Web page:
The lifting of BARR now eliminates the much-needed anonymity in business travel used for corporate strategy. For publicly traded companies, revealing sensitive flight information can impact stock activity.
Washington, DC (Vocus) April 17, 2010
In December of 2008 the non profit organization, Pro Publica filed a request to the FAA to publicly release a list of blocked private jet tail numbers under the Freedom of Information Act.
After the 15 month legal battle (District Court of Washington D.C. -- 1:2009-CV-01089), the court ruled in favor of Pro Publica and deemed that the previously blocked list of tail numbers was public information under the argument that national airspace is subsidized by taxpayers.
Overturning the 10-year old BARR could have unexpected negative implications for businesses operating in the U.S. that own jets. The business aviation lobby (NBAA) has argued publicizing such information could impact stocks or competition if rival companies track flight information to gather data on potential deals.
Air Partner, Inc. (AIP), a global leader in general aviation with 22 offices worldwide, believes that keeping flight information for publicly traded companies private is essential for protecting strategic corporate movements. President Philip Mathews comments, "The lifting of BARR now eliminates the much-needed anonymity in business travel used for corporate strategy. For publicly traded companies, revealing sensitive flight information can impact stock activity."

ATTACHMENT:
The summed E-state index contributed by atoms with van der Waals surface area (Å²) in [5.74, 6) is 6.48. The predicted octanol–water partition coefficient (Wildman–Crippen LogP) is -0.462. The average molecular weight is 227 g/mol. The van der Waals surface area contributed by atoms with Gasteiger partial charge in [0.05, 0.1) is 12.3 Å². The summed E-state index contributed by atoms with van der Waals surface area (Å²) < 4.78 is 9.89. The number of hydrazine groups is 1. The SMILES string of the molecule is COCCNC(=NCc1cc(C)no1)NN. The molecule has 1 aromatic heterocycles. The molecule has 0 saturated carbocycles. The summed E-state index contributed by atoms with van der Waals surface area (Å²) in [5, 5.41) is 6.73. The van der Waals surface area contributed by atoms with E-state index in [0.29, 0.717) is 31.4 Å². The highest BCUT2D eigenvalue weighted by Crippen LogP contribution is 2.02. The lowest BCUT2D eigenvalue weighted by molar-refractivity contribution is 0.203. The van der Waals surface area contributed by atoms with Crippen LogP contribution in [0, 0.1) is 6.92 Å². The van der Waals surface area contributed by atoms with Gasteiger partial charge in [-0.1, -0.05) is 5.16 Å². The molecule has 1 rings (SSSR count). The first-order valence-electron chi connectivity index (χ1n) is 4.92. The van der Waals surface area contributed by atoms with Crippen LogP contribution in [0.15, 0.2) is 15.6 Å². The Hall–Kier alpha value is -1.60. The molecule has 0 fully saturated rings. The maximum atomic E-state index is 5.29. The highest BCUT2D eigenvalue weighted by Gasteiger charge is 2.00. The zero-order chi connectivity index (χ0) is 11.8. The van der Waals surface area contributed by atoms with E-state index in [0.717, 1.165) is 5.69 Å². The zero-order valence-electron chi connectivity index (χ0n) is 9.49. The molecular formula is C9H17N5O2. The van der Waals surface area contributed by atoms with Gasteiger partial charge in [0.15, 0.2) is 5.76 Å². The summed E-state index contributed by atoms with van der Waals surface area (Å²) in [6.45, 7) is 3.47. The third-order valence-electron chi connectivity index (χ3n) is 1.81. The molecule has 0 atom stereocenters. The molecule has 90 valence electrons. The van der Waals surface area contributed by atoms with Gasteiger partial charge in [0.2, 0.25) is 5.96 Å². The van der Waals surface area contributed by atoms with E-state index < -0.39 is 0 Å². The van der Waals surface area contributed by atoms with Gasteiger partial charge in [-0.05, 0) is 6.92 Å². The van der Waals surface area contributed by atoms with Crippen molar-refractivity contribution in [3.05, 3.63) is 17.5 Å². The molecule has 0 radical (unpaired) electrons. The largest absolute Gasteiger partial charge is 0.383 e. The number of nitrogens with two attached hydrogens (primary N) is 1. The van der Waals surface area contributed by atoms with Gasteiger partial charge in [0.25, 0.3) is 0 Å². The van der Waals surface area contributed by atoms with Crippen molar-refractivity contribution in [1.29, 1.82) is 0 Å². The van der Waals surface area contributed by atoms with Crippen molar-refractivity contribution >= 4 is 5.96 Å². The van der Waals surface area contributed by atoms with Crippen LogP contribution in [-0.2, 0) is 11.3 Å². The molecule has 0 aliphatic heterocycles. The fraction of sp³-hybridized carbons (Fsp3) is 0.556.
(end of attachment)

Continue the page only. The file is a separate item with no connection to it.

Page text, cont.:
Before the ruling, private jet owners could send a BARR (Blocked Aircraft Registration Request) form to the NBAA (National Business Aviation Association) requesting that their jet tail numbers be blocked from public viewing. The NBAA would then in turn request the FAA to keep these particular tail numbers private from certain programs that enable flight tracking.
Upon finally receiving the list of previously blocked tail numbers, Pro Publica began outing government officials, college athletic teams, and various corporations, who they felt were using the system improperly. While some individuals have abused flying privately (businesses, public office, charities etc.) it still does not negate the fact that public access to corporate jet information may unfairly compromise confidential business strategies.
This may be another blow to struggling private jet sales, as companies could be hesitant to purchase a jet knowing its activity can be tracked. Instead, companies may look to charter services. Charter companies are not required to disclose their client or passenger lists, therefore tracking the flight numbers on chartered business jets would not compromise sensitive information associated with business travel.
Corporations are using and will continue to use business jets. UBS Business Jet update says business jet traffic was up 7% in the 4th quarter, and forecasts an 8-10% increase for 2010. Additionally, many business jet flights are into small regional airports. A 2009 survey of companies that use general aviation for business travel found that 47% of business jet flights were into airports with infrequent or no scheduled air service and 30% were into secondary airports. Having the ability to track a corporation’s flight activity, particularly into small, low-traffic airports can make business strategies vulnerable.
Still, aircraft charter (as opposed to ownership) remains a protected means of conveyance. With the steady improvement of the air charter business, Air Partner believes that with this announcement, businesses that fly privately will consider increasing their air charter usage, which has already seen a steady recovery.